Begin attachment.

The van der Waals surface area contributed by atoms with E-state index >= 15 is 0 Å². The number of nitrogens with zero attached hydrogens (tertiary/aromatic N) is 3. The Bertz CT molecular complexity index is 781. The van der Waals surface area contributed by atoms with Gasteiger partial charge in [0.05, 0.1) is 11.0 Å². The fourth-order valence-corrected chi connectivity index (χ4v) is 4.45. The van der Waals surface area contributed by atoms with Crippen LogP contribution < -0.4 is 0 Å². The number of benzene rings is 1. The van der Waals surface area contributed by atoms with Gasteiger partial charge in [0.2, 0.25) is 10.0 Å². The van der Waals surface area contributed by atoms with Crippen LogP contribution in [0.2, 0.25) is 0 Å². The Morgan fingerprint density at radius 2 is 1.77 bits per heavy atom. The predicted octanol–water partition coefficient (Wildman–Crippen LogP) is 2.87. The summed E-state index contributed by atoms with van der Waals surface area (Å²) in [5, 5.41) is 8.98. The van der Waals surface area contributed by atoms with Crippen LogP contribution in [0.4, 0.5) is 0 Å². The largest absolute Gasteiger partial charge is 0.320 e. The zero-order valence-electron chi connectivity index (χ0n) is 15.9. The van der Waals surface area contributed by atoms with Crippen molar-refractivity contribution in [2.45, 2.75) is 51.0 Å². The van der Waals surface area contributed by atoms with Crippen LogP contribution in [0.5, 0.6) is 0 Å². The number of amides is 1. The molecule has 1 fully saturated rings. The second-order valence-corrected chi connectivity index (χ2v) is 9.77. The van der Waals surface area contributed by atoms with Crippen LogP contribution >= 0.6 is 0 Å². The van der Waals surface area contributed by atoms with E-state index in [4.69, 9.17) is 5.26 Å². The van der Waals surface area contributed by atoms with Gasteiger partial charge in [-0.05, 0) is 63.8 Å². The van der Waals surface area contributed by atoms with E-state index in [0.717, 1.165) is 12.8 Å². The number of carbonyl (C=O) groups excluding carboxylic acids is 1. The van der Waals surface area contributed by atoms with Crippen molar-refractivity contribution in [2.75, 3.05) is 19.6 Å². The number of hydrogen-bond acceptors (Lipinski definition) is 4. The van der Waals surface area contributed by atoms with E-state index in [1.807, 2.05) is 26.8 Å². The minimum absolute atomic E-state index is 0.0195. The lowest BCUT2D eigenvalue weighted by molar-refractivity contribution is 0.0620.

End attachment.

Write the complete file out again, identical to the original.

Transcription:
The van der Waals surface area contributed by atoms with E-state index >= 15 is 0 Å². The number of nitrogens with zero attached hydrogens (tertiary/aromatic N) is 3. The Bertz CT molecular complexity index is 781. The van der Waals surface area contributed by atoms with Gasteiger partial charge in [0.05, 0.1) is 11.0 Å². The fourth-order valence-corrected chi connectivity index (χ4v) is 4.45. The van der Waals surface area contributed by atoms with Crippen LogP contribution < -0.4 is 0 Å². The number of benzene rings is 1. The van der Waals surface area contributed by atoms with Gasteiger partial charge in [0.2, 0.25) is 10.0 Å². The van der Waals surface area contributed by atoms with Crippen LogP contribution in [0.2, 0.25) is 0 Å². The Morgan fingerprint density at radius 2 is 1.77 bits per heavy atom. The predicted octanol–water partition coefficient (Wildman–Crippen LogP) is 2.87. The summed E-state index contributed by atoms with van der Waals surface area (Å²) in [5, 5.41) is 8.98. The van der Waals surface area contributed by atoms with Crippen LogP contribution in [0.4, 0.5) is 0 Å². The largest absolute Gasteiger partial charge is 0.320 e. The zero-order valence-electron chi connectivity index (χ0n) is 15.9. The van der Waals surface area contributed by atoms with Crippen molar-refractivity contribution in [2.45, 2.75) is 51.0 Å². The van der Waals surface area contributed by atoms with Crippen LogP contribution in [0.5, 0.6) is 0 Å². The number of amides is 1. The molecule has 1 fully saturated rings. The second-order valence-corrected chi connectivity index (χ2v) is 9.77. The van der Waals surface area contributed by atoms with Crippen LogP contribution >= 0.6 is 0 Å². The van der Waals surface area contributed by atoms with E-state index in [4.69, 9.17) is 5.26 Å². The van der Waals surface area contributed by atoms with Gasteiger partial charge in [-0.05, 0) is 63.8 Å². The van der Waals surface area contributed by atoms with E-state index in [0.717, 1.165) is 12.8 Å². The number of carbonyl (C=O) groups excluding carboxylic acids is 1. The van der Waals surface area contributed by atoms with Crippen molar-refractivity contribution in [2.75, 3.05) is 19.6 Å². The number of hydrogen-bond acceptors (Lipinski definition) is 4. The van der Waals surface area contributed by atoms with E-state index in [1.807, 2.05) is 26.8 Å². The minimum absolute atomic E-state index is 0.0195. The lowest BCUT2D eigenvalue weighted by molar-refractivity contribution is 0.0620.